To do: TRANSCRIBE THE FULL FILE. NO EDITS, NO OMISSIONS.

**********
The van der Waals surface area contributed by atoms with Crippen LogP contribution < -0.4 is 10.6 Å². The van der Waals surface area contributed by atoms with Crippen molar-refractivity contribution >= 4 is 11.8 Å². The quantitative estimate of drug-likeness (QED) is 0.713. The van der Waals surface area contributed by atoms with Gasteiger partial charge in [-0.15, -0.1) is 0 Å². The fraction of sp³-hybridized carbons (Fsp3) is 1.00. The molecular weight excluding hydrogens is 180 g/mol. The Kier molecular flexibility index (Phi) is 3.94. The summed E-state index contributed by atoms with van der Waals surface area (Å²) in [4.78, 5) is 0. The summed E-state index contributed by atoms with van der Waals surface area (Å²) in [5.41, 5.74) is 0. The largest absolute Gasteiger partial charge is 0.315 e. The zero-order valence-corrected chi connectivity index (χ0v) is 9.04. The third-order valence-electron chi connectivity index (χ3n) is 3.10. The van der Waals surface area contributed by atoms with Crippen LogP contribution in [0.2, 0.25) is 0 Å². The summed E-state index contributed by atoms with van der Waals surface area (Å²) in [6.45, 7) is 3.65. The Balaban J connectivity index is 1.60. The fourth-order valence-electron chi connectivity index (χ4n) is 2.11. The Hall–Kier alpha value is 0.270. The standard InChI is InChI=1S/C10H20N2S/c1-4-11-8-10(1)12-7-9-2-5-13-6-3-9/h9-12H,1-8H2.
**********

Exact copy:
The van der Waals surface area contributed by atoms with Crippen LogP contribution < -0.4 is 10.6 Å². The van der Waals surface area contributed by atoms with Crippen molar-refractivity contribution >= 4 is 11.8 Å². The quantitative estimate of drug-likeness (QED) is 0.713. The van der Waals surface area contributed by atoms with Gasteiger partial charge in [-0.15, -0.1) is 0 Å². The fraction of sp³-hybridized carbons (Fsp3) is 1.00. The molecular weight excluding hydrogens is 180 g/mol. The Kier molecular flexibility index (Phi) is 3.94. The summed E-state index contributed by atoms with van der Waals surface area (Å²) in [4.78, 5) is 0. The summed E-state index contributed by atoms with van der Waals surface area (Å²) in [5.41, 5.74) is 0. The largest absolute Gasteiger partial charge is 0.315 e. The zero-order valence-corrected chi connectivity index (χ0v) is 9.04. The third-order valence-electron chi connectivity index (χ3n) is 3.10. The van der Waals surface area contributed by atoms with Crippen LogP contribution in [0.2, 0.25) is 0 Å². The summed E-state index contributed by atoms with van der Waals surface area (Å²) in [6.45, 7) is 3.65. The Balaban J connectivity index is 1.60. The fourth-order valence-electron chi connectivity index (χ4n) is 2.11. The Hall–Kier alpha value is 0.270. The standard InChI is InChI=1S/C10H20N2S/c1-4-11-8-10(1)12-7-9-2-5-13-6-3-9/h9-12H,1-8H2.